The draft law designates that an arm’s length interest rate is the rate that does not exceed that of the group’s external refinancing interest rate. The draft law prefers the cost-plus method for treasury functions in finance transactions. The arm’s length mark-up continues to be determined based on the functions performed and risks assumed. It is likely that during the further legislative process the guidance published in the OECD’s report on the treatment of financial transactions from February 2020 will be considered.

In the current legislation, the taxpayer needs to stipulate a so-called price adjustment clause in the agreements in case of applying the so-called hypothetical arm´s length test to value intangibles and relocations of functions. The hypothetical arm´s length test is a two-sided approach considering profit expectations. If no price adjustment clause has been stipulated and if the actual price deviates substantially from the price based on planning data, German tax authorities are allowed to perform an income adjustment during a period of 10 years.

The draft law modifies this rule by reducing the default period to 7 years. Furthermore, it is explicitly applicable to intangibles transactions. Next to this, it stipulates that substantial deviation is deemed to occurred when the profit forecasts deviate from the actual profits by more than 20%. The adjustment is not to be applied if the taxpayer can reasonably demonstrate one of three conditions: the unpredictability of the actual profit performance at the time of the transfer price setting, that the unpredictability was taken into the price calculation or if it involves a licensing agreement that is tied to a sale or profit performance component.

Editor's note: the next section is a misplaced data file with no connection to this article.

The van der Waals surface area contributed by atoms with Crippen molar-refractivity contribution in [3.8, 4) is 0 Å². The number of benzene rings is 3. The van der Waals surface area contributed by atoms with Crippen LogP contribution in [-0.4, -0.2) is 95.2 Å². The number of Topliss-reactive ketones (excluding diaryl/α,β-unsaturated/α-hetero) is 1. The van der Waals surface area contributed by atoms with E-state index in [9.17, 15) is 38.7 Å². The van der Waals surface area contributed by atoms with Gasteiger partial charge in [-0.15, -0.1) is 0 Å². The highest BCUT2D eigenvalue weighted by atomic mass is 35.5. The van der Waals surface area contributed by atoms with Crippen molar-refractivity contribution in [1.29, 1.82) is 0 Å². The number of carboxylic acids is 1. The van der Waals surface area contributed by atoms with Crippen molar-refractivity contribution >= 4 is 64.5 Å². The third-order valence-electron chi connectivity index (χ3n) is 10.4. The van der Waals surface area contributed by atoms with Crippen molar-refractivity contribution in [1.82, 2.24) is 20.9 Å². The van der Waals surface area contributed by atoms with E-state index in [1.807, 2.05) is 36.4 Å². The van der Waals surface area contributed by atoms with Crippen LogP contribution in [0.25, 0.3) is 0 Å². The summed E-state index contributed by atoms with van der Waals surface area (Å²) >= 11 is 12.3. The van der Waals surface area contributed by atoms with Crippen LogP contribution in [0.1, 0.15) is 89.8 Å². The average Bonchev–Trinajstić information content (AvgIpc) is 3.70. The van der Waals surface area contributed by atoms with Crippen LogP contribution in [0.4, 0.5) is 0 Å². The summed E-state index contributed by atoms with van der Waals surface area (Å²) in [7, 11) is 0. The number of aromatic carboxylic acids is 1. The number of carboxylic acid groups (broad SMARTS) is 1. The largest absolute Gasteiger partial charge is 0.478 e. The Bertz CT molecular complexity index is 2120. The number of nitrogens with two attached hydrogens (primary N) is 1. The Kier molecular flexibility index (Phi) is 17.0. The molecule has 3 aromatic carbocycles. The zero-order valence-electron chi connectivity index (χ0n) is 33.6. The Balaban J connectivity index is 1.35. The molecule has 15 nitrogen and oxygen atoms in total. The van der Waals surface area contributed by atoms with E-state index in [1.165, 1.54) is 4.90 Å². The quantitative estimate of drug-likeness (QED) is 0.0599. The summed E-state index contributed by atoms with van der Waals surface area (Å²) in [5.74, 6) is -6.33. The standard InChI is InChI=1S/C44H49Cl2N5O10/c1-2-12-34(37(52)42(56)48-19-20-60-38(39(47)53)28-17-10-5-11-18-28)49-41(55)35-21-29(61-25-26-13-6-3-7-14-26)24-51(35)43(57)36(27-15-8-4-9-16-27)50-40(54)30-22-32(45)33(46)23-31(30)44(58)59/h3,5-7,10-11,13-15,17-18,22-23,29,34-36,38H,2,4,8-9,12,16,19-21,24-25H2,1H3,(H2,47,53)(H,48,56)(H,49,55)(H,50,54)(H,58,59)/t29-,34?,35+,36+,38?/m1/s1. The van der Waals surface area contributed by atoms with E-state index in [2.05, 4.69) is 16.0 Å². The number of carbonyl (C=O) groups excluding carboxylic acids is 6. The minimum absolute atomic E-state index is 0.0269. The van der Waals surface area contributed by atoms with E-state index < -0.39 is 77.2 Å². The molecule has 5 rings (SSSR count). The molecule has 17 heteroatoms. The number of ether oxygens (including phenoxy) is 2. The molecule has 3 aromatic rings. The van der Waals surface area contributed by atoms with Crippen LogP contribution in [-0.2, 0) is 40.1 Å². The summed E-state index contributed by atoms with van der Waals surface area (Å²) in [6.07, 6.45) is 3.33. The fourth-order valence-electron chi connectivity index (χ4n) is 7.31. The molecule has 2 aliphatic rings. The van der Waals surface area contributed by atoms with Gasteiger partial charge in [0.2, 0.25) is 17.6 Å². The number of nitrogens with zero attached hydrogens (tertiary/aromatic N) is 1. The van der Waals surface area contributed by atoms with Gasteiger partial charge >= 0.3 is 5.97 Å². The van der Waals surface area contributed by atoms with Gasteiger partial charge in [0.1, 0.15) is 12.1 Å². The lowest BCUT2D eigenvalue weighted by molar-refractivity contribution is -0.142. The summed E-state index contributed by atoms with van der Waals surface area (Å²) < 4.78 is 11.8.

As such, the taxpayer should in case of intangibles document carefully the planning process and should be able to explain deviations. Furthermore, an arm´s length price adjustment clause needs to be agreed upon in order not to end up in the 7 years default assumption.

The draft law lowers the materiality threshold on the preparation of the master file, requiring that group entities with a turnover exceeding EUR 50 million instead of EUR 100 million (on a single entity basis) be subjected to the master file compliance rule. Further, the draft law stipulates the obligation of electronic submission of the master file to German transfer pricing legislation. At the end of the fiscal year, companies will have one year to prepare and submit the master file.


Further clarifications concerning the interpretation of the points mentioned above are expected after the discussion of the Federal Cabinet, which has been postponed several times due to the outbreak of COVID-19. Currently, the discussion on the draft law by the Federal Cabinet has been put on hold with no new date for announced. It is likely that not all of its tenets will be adopted into the final legislation; it remains unclear which may be dropped. It is recommended that businesses review and maintain documentations to their existing transfer pricing systems.

Proposed modifications to the German Transfer Pricing Legislation

Dr. Björn Heidecke is Director at Deloitte Germany, Hamburg.



Tatchamon Nanavaratorn is Senior Consultant at Deloitte Germany, Hamburg.